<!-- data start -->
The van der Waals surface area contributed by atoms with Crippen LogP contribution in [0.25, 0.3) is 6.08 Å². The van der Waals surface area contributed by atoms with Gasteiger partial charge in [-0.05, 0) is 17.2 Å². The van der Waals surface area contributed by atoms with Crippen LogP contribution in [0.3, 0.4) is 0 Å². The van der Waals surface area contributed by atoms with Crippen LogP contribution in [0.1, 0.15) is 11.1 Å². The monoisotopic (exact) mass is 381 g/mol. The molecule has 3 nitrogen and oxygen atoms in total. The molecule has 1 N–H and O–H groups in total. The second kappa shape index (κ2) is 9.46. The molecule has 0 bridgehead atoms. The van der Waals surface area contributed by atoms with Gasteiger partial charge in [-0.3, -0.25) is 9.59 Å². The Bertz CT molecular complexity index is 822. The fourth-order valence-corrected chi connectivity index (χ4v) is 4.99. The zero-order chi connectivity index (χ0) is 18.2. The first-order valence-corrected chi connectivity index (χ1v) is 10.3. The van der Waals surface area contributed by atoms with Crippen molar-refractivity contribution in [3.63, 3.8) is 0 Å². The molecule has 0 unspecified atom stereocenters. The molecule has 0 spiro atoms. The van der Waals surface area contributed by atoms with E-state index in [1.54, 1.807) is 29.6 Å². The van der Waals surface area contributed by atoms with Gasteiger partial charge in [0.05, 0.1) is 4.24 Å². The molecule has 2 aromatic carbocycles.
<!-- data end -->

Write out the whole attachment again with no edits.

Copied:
The van der Waals surface area contributed by atoms with Crippen LogP contribution in [0.25, 0.3) is 6.08 Å². The van der Waals surface area contributed by atoms with Gasteiger partial charge in [-0.05, 0) is 17.2 Å². The van der Waals surface area contributed by atoms with Crippen LogP contribution in [0.3, 0.4) is 0 Å². The van der Waals surface area contributed by atoms with Crippen LogP contribution in [0.1, 0.15) is 11.1 Å². The monoisotopic (exact) mass is 381 g/mol. The molecule has 3 nitrogen and oxygen atoms in total. The molecule has 1 N–H and O–H groups in total. The second kappa shape index (κ2) is 9.46. The molecule has 0 bridgehead atoms. The van der Waals surface area contributed by atoms with Gasteiger partial charge in [-0.3, -0.25) is 9.59 Å². The Bertz CT molecular complexity index is 822. The fourth-order valence-corrected chi connectivity index (χ4v) is 4.99. The zero-order chi connectivity index (χ0) is 18.2. The first-order valence-corrected chi connectivity index (χ1v) is 10.3. The van der Waals surface area contributed by atoms with Crippen molar-refractivity contribution in [3.63, 3.8) is 0 Å². The molecule has 0 unspecified atom stereocenters. The molecule has 0 spiro atoms. The van der Waals surface area contributed by atoms with E-state index in [1.54, 1.807) is 29.6 Å². The van der Waals surface area contributed by atoms with Gasteiger partial charge in [0.05, 0.1) is 4.24 Å². The molecule has 2 aromatic carbocycles.